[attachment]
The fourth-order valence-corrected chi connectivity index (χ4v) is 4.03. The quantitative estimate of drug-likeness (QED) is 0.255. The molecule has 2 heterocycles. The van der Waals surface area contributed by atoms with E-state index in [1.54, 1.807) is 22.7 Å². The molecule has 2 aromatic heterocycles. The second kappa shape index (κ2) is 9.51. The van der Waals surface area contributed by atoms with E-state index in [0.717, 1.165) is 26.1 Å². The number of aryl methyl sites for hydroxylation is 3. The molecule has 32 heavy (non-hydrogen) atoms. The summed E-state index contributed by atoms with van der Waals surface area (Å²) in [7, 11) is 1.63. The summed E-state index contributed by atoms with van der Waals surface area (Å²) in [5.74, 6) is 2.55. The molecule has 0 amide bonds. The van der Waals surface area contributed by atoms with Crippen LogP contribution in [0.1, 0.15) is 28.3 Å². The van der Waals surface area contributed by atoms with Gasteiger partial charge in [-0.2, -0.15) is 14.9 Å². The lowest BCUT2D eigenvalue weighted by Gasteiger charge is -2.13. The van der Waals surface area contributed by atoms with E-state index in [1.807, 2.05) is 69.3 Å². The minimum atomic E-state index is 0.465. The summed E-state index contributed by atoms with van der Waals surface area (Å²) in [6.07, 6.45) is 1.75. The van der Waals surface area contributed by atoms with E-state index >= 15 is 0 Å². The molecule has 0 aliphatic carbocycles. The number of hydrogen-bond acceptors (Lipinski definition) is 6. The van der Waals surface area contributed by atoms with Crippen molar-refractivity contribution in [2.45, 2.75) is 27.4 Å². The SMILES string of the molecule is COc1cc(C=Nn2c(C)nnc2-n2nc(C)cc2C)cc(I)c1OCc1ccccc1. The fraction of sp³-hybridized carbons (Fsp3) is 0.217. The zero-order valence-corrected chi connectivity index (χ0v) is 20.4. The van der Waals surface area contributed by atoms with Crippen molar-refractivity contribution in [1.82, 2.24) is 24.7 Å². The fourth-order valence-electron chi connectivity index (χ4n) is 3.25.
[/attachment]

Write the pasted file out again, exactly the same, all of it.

The fourth-order valence-corrected chi connectivity index (χ4v) is 4.03. The quantitative estimate of drug-likeness (QED) is 0.255. The molecule has 2 heterocycles. The van der Waals surface area contributed by atoms with E-state index in [1.54, 1.807) is 22.7 Å². The molecule has 2 aromatic heterocycles. The second kappa shape index (κ2) is 9.51. The van der Waals surface area contributed by atoms with E-state index in [0.717, 1.165) is 26.1 Å². The number of aryl methyl sites for hydroxylation is 3. The molecule has 32 heavy (non-hydrogen) atoms. The summed E-state index contributed by atoms with van der Waals surface area (Å²) in [7, 11) is 1.63. The summed E-state index contributed by atoms with van der Waals surface area (Å²) in [5.74, 6) is 2.55. The molecule has 0 amide bonds. The van der Waals surface area contributed by atoms with Crippen LogP contribution in [0.1, 0.15) is 28.3 Å². The van der Waals surface area contributed by atoms with Gasteiger partial charge in [-0.2, -0.15) is 14.9 Å². The lowest BCUT2D eigenvalue weighted by Gasteiger charge is -2.13. The van der Waals surface area contributed by atoms with E-state index in [1.807, 2.05) is 69.3 Å². The minimum atomic E-state index is 0.465. The summed E-state index contributed by atoms with van der Waals surface area (Å²) in [6.07, 6.45) is 1.75. The van der Waals surface area contributed by atoms with E-state index >= 15 is 0 Å². The molecule has 0 aliphatic carbocycles. The number of hydrogen-bond acceptors (Lipinski definition) is 6. The van der Waals surface area contributed by atoms with Crippen molar-refractivity contribution in [2.45, 2.75) is 27.4 Å². The SMILES string of the molecule is COc1cc(C=Nn2c(C)nnc2-n2nc(C)cc2C)cc(I)c1OCc1ccccc1. The fraction of sp³-hybridized carbons (Fsp3) is 0.217. The zero-order valence-corrected chi connectivity index (χ0v) is 20.4. The van der Waals surface area contributed by atoms with Crippen molar-refractivity contribution in [1.82, 2.24) is 24.7 Å². The fourth-order valence-electron chi connectivity index (χ4n) is 3.25.